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Uniforms still under consideration by school officials

Posted on Friday, August 16, 2013 at 6:12 pm

MILFORD—School uniforms won’t be required for the upcoming school year in Caroline County, but uniform proponents haven’t given up.

In fact, when parents attend open house at the county’s five public schools on Aug. 29, they’ll receive a “quickie” survey about uniforms, said Nancy Carson, chairman of the Caroline School Board.

“We’ll compile the results of the survey and then have a public forum” in which each parent who wants to make a comment will be allowed a speak within a specific number of minutes. A prototype uniform will be available for parents to see—probably a solid color polo shirt and khaki pants for boys and a solid color shirt and skirt for girls.

Virginia’s former state superintendent of public education, Bill Bosher, has met with school officials, including Caroline superintendent Greg Killough and Bowling Green Mayor David Storke, to give them guidance on implementing a uniform policy and has told them not to rush into implementation of uniforms, Carson said.

In March, Storke and a group of local business owners asked the School Board at its regular meeting to consider requiring uniforms for all students to improve the image of Caroline County schools.

By April, the board had created a uniform committee. The committee has met several times, and it met Wednesday night. The panel, headed by Killough, is comprised of two parents, two teachers, a principal from each of the school division’s  schools, the director of special education, two School Board members, and business leaders.

During the meeting on Aug. 14, committee members drew up a mission, purpose and vision for the uniform, Carson said. They developed survey questions and decided on a prototype uniform.

Carson said committee members and the School Board will probably know by November as to whether to proceed with uniforms in Caroline.

“If we go down that path, it will be county-wide,” Carson said. “It will not be an individual school thing.”

Part of the push for uniforms is due to blatant violations of the dress code day in and day out, especially at Caroline High School, Carson and Storke said. When a student violates the dress code, a teacher must send the student to the office. Then, administration must call the parent or guardian, who must bring appropriate clothes to school.

“Last year at the high school career day, I could not believe girls were wearing pajamas and bed room slippers,” Carson said. Some companies participating in career day are potential future employees, she noted.

In light of shootings in schools, uniforms can help increase security at a school, Storke noted. When all students are wearing uniforms, “an intruder stands out like a sore thumb,” he said. “It’s very obvious who is supposed to be there and not be there. If you see a guy who is high school age and he’s got on blue jeans and a hoodie, you know he isn’t supposed to be there.”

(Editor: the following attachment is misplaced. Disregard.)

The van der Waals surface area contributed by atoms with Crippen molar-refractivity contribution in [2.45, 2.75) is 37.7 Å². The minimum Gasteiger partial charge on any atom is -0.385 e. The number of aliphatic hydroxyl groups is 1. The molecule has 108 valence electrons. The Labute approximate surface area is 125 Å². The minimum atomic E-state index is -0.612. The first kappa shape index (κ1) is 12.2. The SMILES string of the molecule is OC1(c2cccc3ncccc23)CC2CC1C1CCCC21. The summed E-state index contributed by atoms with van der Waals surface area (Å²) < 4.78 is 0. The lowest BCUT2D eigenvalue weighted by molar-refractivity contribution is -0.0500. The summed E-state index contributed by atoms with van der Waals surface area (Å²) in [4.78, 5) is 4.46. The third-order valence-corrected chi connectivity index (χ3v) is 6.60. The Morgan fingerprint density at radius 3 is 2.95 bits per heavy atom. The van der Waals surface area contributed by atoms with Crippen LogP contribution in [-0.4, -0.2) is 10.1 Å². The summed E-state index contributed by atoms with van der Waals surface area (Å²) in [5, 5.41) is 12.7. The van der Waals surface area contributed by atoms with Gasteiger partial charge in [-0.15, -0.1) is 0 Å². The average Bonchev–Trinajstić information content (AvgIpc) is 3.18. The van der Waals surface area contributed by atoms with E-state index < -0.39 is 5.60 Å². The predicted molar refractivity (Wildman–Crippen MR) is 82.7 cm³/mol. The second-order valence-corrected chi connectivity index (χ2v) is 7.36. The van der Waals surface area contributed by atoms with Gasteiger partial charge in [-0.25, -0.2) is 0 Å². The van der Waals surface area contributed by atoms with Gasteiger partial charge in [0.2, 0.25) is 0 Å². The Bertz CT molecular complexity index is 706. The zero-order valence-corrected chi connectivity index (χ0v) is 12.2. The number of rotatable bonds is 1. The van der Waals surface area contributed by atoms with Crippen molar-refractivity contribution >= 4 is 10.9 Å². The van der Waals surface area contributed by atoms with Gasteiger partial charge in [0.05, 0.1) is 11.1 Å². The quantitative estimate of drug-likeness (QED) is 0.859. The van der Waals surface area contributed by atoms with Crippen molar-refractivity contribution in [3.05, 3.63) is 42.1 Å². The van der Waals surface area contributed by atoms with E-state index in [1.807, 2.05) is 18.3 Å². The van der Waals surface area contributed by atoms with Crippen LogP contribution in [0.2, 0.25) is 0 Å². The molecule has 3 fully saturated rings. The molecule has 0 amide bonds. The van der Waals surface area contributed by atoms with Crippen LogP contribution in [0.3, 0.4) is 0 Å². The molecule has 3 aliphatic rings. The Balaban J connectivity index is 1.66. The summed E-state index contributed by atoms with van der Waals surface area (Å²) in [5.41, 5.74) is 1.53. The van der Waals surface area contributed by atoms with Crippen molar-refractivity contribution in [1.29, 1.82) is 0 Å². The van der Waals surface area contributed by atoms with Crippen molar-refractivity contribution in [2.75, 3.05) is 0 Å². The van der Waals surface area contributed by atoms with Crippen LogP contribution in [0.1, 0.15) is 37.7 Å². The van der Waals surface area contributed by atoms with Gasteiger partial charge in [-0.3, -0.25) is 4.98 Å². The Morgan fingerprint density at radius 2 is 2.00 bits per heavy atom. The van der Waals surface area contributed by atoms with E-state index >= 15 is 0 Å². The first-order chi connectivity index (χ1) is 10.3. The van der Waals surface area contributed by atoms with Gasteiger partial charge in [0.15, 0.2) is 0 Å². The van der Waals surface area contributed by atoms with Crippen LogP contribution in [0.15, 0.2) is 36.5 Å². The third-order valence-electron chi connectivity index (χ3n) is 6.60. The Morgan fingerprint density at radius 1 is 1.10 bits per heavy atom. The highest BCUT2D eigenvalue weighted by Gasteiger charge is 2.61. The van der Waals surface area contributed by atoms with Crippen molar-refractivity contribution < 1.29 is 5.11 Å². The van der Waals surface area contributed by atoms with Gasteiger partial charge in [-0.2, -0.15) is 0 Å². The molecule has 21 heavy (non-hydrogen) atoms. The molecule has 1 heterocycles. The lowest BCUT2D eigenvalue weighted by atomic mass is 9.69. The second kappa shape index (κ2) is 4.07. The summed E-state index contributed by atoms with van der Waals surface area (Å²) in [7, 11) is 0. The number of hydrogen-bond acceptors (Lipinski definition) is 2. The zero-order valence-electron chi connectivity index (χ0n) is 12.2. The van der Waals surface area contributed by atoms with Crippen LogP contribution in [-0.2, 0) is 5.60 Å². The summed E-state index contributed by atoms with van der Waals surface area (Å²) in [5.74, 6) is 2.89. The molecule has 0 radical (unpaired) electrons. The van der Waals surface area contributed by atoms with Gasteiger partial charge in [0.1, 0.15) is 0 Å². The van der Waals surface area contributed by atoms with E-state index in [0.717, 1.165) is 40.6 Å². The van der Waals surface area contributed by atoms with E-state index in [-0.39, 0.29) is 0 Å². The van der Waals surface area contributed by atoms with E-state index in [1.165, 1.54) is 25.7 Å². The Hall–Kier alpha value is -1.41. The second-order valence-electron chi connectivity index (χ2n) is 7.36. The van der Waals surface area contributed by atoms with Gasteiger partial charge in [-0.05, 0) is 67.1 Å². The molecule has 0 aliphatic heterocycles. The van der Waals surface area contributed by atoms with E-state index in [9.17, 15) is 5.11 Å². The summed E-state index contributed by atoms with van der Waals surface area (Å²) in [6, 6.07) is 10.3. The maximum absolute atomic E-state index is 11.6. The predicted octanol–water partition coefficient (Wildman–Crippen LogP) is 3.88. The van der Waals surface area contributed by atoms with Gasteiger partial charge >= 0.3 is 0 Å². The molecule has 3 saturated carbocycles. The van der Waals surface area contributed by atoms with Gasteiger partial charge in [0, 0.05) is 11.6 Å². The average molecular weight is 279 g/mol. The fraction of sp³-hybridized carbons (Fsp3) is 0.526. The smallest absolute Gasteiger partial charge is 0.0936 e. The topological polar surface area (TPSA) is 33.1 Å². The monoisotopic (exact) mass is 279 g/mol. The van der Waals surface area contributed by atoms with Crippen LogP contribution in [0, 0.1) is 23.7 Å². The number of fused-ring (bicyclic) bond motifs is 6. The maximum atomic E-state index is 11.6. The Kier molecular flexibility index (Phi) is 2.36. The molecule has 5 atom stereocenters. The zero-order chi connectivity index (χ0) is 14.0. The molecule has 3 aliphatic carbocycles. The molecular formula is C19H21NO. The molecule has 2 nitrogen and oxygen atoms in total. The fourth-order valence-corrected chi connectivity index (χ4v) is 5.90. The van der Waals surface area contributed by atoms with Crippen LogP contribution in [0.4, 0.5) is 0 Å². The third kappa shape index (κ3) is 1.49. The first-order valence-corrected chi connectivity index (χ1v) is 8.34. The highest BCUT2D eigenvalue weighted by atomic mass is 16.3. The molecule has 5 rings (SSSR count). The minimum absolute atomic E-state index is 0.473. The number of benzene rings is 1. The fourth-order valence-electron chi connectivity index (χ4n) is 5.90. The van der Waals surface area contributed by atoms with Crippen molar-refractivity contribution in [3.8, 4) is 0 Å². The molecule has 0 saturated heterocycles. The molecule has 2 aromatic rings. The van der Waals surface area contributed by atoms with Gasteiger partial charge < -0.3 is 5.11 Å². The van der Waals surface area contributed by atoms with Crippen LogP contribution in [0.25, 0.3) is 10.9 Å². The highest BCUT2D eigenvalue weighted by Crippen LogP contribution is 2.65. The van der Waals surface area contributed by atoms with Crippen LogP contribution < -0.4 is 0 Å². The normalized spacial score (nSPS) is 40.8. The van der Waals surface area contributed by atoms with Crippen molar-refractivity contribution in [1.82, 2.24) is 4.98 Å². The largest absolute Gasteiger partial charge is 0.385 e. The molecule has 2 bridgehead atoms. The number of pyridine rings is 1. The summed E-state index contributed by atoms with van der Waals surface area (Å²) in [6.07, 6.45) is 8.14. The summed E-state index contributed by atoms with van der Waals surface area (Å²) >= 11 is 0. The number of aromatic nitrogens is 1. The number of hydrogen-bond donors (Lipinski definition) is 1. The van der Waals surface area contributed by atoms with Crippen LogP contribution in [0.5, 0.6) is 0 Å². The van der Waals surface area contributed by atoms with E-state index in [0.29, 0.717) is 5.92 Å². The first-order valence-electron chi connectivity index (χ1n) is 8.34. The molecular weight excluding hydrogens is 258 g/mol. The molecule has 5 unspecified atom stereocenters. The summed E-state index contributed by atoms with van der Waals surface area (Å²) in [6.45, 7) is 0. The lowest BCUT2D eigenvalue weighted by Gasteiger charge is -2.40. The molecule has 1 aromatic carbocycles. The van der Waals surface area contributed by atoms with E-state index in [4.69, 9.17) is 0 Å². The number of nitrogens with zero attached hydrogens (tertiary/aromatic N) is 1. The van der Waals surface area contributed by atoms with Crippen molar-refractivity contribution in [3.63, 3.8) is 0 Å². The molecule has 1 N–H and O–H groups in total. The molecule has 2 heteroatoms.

“Some people might say we’re taking away individuality and freedom of expression,” Carson said. “But we want students to channel their creativity through the arts, athletics, academics and technology. If they want to make a statement, they can do that through art, academics, athletics and technology.”

Target, Land’s End and Burlington Coat Factory sell school uniforms, and some websites, such as, sell five outfits for $150, Carson and Storke said. “National statistics say it’s cheaper to buy uniforms than other clothes,” the mayor said.

Kings Dominion and Food Lion employ high school students, who must wear uniforms for work, Carson said.

The mayor said the survey for parents will include questions to this effect, “Do you think the current dress code policy is adequate and evenly enforced? Is peer pressure and bullying a concern to you and your child? How much do you spend per year on clothes for your child: $0 to $100, $101 to $150 (and so on)?”

“Another thing about uniforms is that the most fashionable rich kid looks the same as the poorest kid in class,” Storke said.

In addition, bullying diminishes when all students wear uniforms. “A big boy with camouflage on might intimidate a small boy,” Storke said. “But when you make them dress the same, the intimidation factor dissipates.”

Uniforms remove distractions. “Take a young guy with raging hormones and a young lady dressed in a suggestive way; it affects his concentration,” the mayor said.

“When girls have on tank tops and more skin is showing than necessary, especially with shorts, I think it’s a distraction for everybody,” Carson said. “Children are there to be educated; they aren’t there for a fashion show.”